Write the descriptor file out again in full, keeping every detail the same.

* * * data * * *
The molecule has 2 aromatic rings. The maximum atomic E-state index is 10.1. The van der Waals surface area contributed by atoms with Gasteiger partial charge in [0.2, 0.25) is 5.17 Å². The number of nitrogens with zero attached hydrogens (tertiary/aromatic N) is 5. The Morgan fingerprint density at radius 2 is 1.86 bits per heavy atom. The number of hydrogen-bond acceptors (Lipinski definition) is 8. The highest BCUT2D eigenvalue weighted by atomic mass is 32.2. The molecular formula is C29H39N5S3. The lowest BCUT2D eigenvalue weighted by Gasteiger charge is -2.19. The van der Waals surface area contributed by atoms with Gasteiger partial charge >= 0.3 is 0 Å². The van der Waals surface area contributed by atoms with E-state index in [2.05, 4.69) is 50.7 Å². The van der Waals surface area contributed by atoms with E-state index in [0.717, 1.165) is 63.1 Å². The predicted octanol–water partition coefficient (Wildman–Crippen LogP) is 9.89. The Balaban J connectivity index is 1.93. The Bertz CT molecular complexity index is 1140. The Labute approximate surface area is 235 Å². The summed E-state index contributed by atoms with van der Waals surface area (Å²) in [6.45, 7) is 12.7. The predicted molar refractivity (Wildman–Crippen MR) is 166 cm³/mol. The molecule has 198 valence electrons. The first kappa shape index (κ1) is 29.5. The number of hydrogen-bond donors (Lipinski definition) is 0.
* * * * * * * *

The molecule has 2 aromatic rings. The maximum atomic E-state index is 10.1. The van der Waals surface area contributed by atoms with Gasteiger partial charge in [0.2, 0.25) is 5.17 Å². The number of nitrogens with zero attached hydrogens (tertiary/aromatic N) is 5. The Morgan fingerprint density at radius 2 is 1.86 bits per heavy atom. The number of hydrogen-bond acceptors (Lipinski definition) is 8. The highest BCUT2D eigenvalue weighted by atomic mass is 32.2. The molecular formula is C29H39N5S3. The lowest BCUT2D eigenvalue weighted by Gasteiger charge is -2.19. The van der Waals surface area contributed by atoms with Gasteiger partial charge >= 0.3 is 0 Å². The van der Waals surface area contributed by atoms with E-state index in [2.05, 4.69) is 50.7 Å². The van der Waals surface area contributed by atoms with E-state index in [0.717, 1.165) is 63.1 Å². The predicted octanol–water partition coefficient (Wildman–Crippen LogP) is 9.89. The Balaban J connectivity index is 1.93. The Bertz CT molecular complexity index is 1140. The Labute approximate surface area is 235 Å². The summed E-state index contributed by atoms with van der Waals surface area (Å²) in [6.45, 7) is 12.7. The predicted molar refractivity (Wildman–Crippen MR) is 166 cm³/mol. The molecule has 198 valence electrons. The first kappa shape index (κ1) is 29.5. The number of hydrogen-bond donors (Lipinski definition) is 0.